Nixon: I wish I could give you a lot of advice, based on my experience of winning political debates. But I don’t have that experience. My only experience is at losing them. Finishing second in the Olympics gets you silver. Finishing second in politics gets you oblivion.
Gregor: It was the press, wasn’t it, Dick? They did it to you, right?
Nixon: The press is the enemy. I gave ’em a sword. And they stuck it in, and they twisted it with relish. And I guess if I had been in their position, I’d have done the same thing. I’ve never canceled a subscription to a newspaper because of bad cartoons or editorials. If that were the case, I wouldn’t have any newspapers or magazines to read.
Gregor: What about all your successes? There were many, eh?
Nixon: The presidency has many problems, but boredom is the least of them. If you think the United States has stood still, who built the largest shopping center in the world? When I retire I’m going to spend my evenings by the fireplace going through those boxes. There are things in there that ought to be burned.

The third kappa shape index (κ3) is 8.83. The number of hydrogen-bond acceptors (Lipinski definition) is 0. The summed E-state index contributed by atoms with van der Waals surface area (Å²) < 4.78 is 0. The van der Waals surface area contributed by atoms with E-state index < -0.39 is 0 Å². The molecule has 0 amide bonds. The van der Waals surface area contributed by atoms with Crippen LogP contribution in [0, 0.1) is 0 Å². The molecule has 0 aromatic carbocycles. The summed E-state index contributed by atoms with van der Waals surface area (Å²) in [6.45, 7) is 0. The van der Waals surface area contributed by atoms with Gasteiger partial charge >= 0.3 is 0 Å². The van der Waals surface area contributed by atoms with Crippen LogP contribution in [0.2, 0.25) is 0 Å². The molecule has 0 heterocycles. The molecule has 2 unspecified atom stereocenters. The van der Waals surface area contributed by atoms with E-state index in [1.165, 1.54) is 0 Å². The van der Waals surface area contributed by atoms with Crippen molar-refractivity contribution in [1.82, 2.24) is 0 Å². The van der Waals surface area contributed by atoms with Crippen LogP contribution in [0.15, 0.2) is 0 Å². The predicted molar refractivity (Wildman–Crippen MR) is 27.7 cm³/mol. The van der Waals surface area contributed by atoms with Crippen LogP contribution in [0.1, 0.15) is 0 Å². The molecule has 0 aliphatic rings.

Gregor: Dick . . . Dick . . . Watergate . . . (Gregor swoons)
Nixon: I don’t give a sh** what happens. I want you all to stonewall it, let them plead the Fifth Amendment, cover up or anything else, if it’ll save it, save this plan. That’s the whole point. We’re going to protect our people if we can.
I can see clearly now… that I was wrong in not acting more decisively and more forthrightly in dealing with Watergate.
There will be no whitewash in the White House. You must pursue this investigation of Watergate even if it leads to the President. I’m innocent. You’ve got to believe I’m innocent. If you don’t, take my job.
Under the doctrine of separation of powers, the manner in which the President personally exercises his assigned executive powers is not subject to questioning by another branch of government.
Gregor: Dick . . . Oh, my God! What about the world? It’s more than Watergate!